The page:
With KNRCL being among the dominant players in infrastructure projects, specific to irrigation projects, K Jalandhar Reddy, Executive Director, KNR Constructions, shares more on the segment and construction opportunities coming along with river linking projectswith SHRIYAL SETHUMADHAVAN.
How do you view the current growth and construction opportunity in the segment?
India Water Vision 2025 estimates that the gross water demand for multipleuses will double 25 years from now, with corresponding investment needs of Rs 200 billion per year. As of now, India’s irrigation infrastructure is expanding by 1.8 Mha of irrigation potential with a public outlay of Rs 70 billion per annum. Six states – Uttar Pradesh, Tamil Nadu, Andhra Pradesh, Telengana, Bihar and Odisha – together account for 50 per cent of the irrigation potential created and 45 per cent of net area irrigated in the country. In many irrigation commands, command areas effective irrigated area has declined owing to deterioration in distribution infrastructure. The overall results of the current growth of the sector and the construction opportunity are just average.
How do you view the availability of funds for project execution?
Water resources projects are planned, funded, executed and maintained by state governments as per their own resources and priorities. To supplement their efforts, the Government of India provides technical and financial assistance and encourages sustainable development and efficient management of water resources through various schemes and programmes, such as the Accelerated Irrigation Benefits Programme (AIBP) under the PradhanMantriKrishiSinchayeeYojana (PMKSY). Under PMKSY, 99 ongoing irrigation projects were identified for completion in mission mode by December 2019. The total requirement of funds for completion of these projects was estimated at Rs 775.95 billion with central assistance of Rs 313.42 billion. The Telangana government is all set to complete its prestigious Rs 800 billion Kaleshwaram mega irrigation (and drinking water) project in addition to the Palamurulift irrigation scheme of Rs 320 billion and Baghiratha drinking water scheme of Rs 400 billion by resorting to institutional borrowings and budgetary support. Other states such as Uttar Pradesh and Maharashtra are also working out the same model.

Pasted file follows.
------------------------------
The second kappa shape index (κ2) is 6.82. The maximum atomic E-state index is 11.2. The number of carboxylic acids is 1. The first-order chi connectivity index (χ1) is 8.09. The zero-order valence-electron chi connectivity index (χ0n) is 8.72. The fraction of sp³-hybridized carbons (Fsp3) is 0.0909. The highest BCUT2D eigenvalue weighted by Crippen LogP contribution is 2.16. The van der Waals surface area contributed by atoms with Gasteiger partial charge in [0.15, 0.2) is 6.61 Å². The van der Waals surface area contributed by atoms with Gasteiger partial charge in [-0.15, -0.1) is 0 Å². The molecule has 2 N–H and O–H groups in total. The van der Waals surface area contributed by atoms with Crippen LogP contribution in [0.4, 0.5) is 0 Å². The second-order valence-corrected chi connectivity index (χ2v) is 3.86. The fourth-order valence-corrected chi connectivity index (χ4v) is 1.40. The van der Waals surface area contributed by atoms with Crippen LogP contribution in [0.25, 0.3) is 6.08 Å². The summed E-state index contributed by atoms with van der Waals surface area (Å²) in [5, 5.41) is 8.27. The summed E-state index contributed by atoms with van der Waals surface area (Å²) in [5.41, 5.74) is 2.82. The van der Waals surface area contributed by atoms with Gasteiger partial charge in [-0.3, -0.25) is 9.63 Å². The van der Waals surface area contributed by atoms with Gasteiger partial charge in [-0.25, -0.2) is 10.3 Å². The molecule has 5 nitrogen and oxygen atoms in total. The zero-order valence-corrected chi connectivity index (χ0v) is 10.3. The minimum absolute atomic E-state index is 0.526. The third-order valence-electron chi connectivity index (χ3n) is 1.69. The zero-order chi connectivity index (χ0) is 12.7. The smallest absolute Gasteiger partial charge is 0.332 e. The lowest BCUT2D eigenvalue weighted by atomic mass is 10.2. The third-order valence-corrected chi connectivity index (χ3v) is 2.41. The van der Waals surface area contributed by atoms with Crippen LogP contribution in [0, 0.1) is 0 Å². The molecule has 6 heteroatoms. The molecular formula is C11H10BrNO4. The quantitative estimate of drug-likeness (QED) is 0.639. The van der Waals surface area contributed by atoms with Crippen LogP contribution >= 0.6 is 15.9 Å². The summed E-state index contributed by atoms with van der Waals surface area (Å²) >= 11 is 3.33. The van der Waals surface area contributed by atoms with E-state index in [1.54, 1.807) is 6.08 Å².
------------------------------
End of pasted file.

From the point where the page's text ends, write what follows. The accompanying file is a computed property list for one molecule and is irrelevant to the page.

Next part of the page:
How do you view the construction opportunities in the sector for the next five years?
The river interlinking programme is of national importance and has been taken up on high priority. Under the National Perspective Plan (NPP) prepared by the Ministry of Water Resources, the National Water Development Agency (NWDA) has already identified 14 links under the Himalayan Rivers Component and 16 links under the Peninsular Rivers Component for inter-basin transfer of water based on field surveys, investigation and detailed studies. The interlink project has been split into three parts: a northern Himalayan rivers interlink component, a southern peninsular component, and an intrastate rivers linking component. The Prime Minister is planning to speed up the ambitious Rs 5.5-trillion river interlinking plan, which aims to link rivers through a network of reservoirs and canals across India. A separate ministry, namely Jalasakthi, has been formed to give greater impetus to irrigation, drinking water and waterways. The recent presidential address also alluded to the Government’s spending of Rs 25 trillion to this sector. NWDA has received 46 proposals of intra-state links from nine states: Maharashtra, Gujarat, Jharkhand, Odisha, Bihar, Rajasthan, Tamil Nadu, Karnataka and Chhattisgarh. These river linking projects will provide substantial growth opportunities to EPC contractors, including KNRCL, in the next five years.
Any recommendations to give a further fillip to the sector?
Implementation of the river interlinking programme under the National Perspective Plan (NPP) will give benefits of 35 million hectare of irrigation, raising the ultimate irrigation potential from 140 million hectare to 175 million hectare and generating 34,000 MW of power, apart from the incidental benefits of flood control, navigation, water supply, fisheries, salinity and pollution control, etc. The funding pattern for this programme is to be finalised. Creation of the Jal Shakti ministry may be a first step in this direction. Increased fund allocation has to be made by the Budget as a follow-up to boost irrigation and drinking water to villages.
Considering irrigation and other construction segments, which sectors will the company’s business focus on?
As a prudent measure to grow profitably and maintain a light balance sheet, KNRCL has always maintained a reasonable balance between building an order book and on/before schedule delivery via faster execution. The company’s guiding principle is to quote projects with a reasonable EBITDA and avoid accumulating projects with aggressive quotes and limit the number of projects to such an extent that monitoring and execution can be perfected and completed in a timely manner. The ongoing thrust on NHAI’s Bharatmala projects, upcoming river linking projects in various states, state-level highway projects, new urban and metro flyover projects and river bridge projects by the Railways are opening up enormous opportunities to construction companies and developers giving growth and opportunities in the ratio of 09/10.